• Here’s the latest tftp2.exe utility, if you prefer to use it.

• The latest Toastman Tomato build for the WL-520GU is 1.28.7628.1 

The Mojave experiment, the "new" Microsoft Operating System

The Mojave experiment, the "new" Microsoft Operating System

 MOJAVE pronouced: mə-ˈhä-vē, mō-

  • a member of the North American Indian people formerly living in the Colorado river valley in Arizona and Nevada and California
  • a desert area in southern California and western Arizona
  • Mohave: the Yuman language spoken by the Mohave
  • Codename of Microsoft’s “new” operating system.

Windows Vista, is arguably the most despised (by critics, fan-boys or wannabe’s) operating system Microsoft has developed. In an attempt to re-educate the “mis-informed”, re-vitalize the image of Windows Vista against skeptics and eventually instill acceptance, mostly from Windows XP users who are afraid to migrate due to incompatibility issues brought about by Vista.

On a personal note, I can say I am one of the early adapters of Windows Vista. I was part of the technical BETA testers of the then codenamed, Longhorn operating system.

I never had any problems with Microsoft Vista. All of the programs I use are compatible with it. The only two incompatible hardwares I have are my Linksys WPC54GX and WMP54GX v2 that Vista Ultimate 64-bit version refuses to identify. It is not Microsoft’s fault, though. It’s Linksys’. Linksys, up to now will not come up with 64-bit drivers on Vista and even mostly on Windows XP 64-bit edition.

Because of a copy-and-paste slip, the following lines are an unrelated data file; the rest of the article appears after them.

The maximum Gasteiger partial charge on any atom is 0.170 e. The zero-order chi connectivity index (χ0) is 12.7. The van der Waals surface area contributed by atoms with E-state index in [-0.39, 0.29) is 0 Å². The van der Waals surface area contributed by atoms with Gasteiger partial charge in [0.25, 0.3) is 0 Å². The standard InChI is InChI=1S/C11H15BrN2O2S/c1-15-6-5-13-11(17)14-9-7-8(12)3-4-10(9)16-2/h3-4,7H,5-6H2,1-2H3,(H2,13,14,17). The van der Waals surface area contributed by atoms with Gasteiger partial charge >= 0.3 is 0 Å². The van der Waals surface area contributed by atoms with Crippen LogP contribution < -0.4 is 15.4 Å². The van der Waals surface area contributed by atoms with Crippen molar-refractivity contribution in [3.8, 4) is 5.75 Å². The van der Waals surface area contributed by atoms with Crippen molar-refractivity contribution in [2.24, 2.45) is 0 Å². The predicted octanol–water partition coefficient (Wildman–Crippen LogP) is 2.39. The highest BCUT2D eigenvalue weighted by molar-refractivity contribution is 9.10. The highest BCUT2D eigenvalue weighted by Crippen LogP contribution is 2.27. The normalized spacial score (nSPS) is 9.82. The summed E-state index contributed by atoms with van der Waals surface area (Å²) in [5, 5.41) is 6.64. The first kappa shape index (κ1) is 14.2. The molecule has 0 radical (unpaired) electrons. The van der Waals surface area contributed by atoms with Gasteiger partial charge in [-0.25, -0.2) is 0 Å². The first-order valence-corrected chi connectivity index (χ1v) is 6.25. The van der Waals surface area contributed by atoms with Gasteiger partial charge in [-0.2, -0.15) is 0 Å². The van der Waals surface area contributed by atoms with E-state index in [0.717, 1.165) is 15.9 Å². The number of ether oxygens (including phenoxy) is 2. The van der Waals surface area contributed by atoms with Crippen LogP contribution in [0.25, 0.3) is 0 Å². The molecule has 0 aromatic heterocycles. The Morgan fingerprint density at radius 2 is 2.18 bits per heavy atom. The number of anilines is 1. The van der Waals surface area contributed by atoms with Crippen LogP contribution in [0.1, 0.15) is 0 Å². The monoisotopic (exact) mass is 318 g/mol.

The most appalling thing is that Linksys support told me that they do not see any reason to release any 64-bit drivers for their adaptors! Hell, even during the BETA stage of Longhorn, Linksys’ official statement was that 64-bit drivers are to be announced soon.

Now this is one concrete example why potential consumers are mis-informed about Windows Vista. They readily blame Microsoft who is not at fault here, rather than pin the blame on the hardware manufacturers that turns a blind eye to its consumers.

If any of you has a working 64-bit driver specifically for these two adapters, please leave a comment. You may also help Microsoft by informing working or non-working hardware/software by visiting the Windows Compatibility Center 🙂

I’m sure some of you may react negatively to this as my attempt to promote Windows Vista – I don’t care 😛 What I know is that, Microsoft does its best to reach out to its consumers.

I’m proud to have partaken in its early stages of developtment. I am proud of that opportunity.